But all of this influence comes without Burn’s compulsion for darkness – if not his fascination then his constant movement towards evil. I don’t have his Ripper book and, though I own it, I haven’t opened his book on the Wests, and never will. I don’t like badness, darkness, evil. It scares me and gives me the horrors. Which is why Alma Cogan and Fullallove worked so powerfully on me. Because I turn the pages in the newspaper when I come to that stuff. And he incorporated it magisterially in his, of all things, novels.
But I’m not really talking about Gordon Burn, I’m talking about Damien Hirst, and his line, in a feature/interview published in 1996:
‘It’s only autobiographical,’ he says, ‘in the way that wiping your bottom is a self-portrait.’
The book doesn’t record where the piece comes from, but an online search reveals that it was published in The Independent, which I certainly could have read, back in the day, and that this was a shortened version of a catalogue essay for Spellbound: Art and Film, an exhibition at the Hayward Gallery, which I definitely did see, though I didn’t buy the catalogue, and god knows if that quote, about the dire Hirst short film Hanging Around, was up on the wall on an information panel. In any case, I had no interest in Hirst at that point, either as artist or as possible subject. I was more interested in Douglas Gordon’s 24 Hour Psycho – which turns up, of course, in DeLillo’s Point Omega.
Either way, I could have read the Hirst quote, or have had it enter my consciousness in some other way.
I remember coming up with the idea, thinking it (or recalling it?), standing in the toilet, looking at the shit stain on a piece of toilet paper and thinking what a beautiful shape it made. I remember letting a piece dry, and then scanning it and playing around on Photoshop to see if I could make it look like I thought it should.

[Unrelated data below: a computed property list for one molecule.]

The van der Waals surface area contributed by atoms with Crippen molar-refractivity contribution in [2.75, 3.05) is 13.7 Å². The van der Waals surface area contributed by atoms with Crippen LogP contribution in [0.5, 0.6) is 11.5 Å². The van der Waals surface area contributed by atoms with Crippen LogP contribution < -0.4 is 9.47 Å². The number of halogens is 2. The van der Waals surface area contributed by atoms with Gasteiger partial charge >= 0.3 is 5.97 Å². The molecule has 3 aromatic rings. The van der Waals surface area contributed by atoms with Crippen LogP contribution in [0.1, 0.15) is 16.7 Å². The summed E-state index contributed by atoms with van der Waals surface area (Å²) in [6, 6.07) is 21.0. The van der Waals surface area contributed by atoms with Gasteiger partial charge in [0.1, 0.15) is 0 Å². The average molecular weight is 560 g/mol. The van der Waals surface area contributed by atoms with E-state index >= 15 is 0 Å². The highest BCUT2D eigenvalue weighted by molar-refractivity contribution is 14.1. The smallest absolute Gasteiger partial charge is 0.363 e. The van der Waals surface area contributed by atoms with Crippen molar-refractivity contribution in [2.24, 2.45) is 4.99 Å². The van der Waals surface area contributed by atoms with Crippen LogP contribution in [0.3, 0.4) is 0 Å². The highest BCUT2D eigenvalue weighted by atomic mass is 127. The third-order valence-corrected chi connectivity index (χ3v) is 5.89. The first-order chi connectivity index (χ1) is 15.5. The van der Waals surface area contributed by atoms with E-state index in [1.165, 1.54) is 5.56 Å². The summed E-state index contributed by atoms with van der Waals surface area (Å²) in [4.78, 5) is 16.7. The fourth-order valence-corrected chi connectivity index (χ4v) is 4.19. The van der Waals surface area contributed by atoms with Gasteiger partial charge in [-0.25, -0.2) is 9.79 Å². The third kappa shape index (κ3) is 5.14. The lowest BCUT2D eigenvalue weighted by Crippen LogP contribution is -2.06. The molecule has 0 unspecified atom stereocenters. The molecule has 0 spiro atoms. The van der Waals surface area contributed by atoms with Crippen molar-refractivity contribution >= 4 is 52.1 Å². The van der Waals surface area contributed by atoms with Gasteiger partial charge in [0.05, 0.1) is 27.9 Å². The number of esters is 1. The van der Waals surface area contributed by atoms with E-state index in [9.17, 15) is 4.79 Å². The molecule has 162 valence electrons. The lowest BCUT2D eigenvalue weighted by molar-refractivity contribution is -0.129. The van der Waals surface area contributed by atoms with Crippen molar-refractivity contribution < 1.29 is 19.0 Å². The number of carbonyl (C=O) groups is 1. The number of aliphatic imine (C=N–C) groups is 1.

I remember being genuinely annoyed when I read Serge Gainsbourg’s (dire) novella Evguénie Sokolov, with its artist hero who farts as he draws, so the line goes all squiggly (that ended up, somehow, I suppose, in Randall’s son Josh’s wobbly camerawork), and eventually prints made with blood from his poor arse. That was the thing I was worried about – that people would think I was plagiarising or ripping it off. And I thought of putting in a reference to it, but didn’t. Ditto Gilbert and George’s Naked Shit Paintings. Though I did keep in a reference to Piero Manzoni.
None of this proves anything – and some would say the worry over originality and influence is spurious. I’m not sure I agree, in this instance. I thought I was making an original intervention in the cultural history of London in the 1990s. So, this we do know: Damien Hirst thought it first. I thought it second, possibly independently, possibly only thinking so, and I can hold my dignity as dear as I like, but Hirst, whom I was – in part – satirising in my novel, beat me to it. And can there be any surprise in this? The interviews in On The Way to Work are full of amazing lines. Hirst had an amazing facility for self-expression, but also he was lucky to find a listener like Gordon Burn, when plenty of people would have written him off as a self-obsessed motormouth. Which he was (is), but he was (is?) something more too.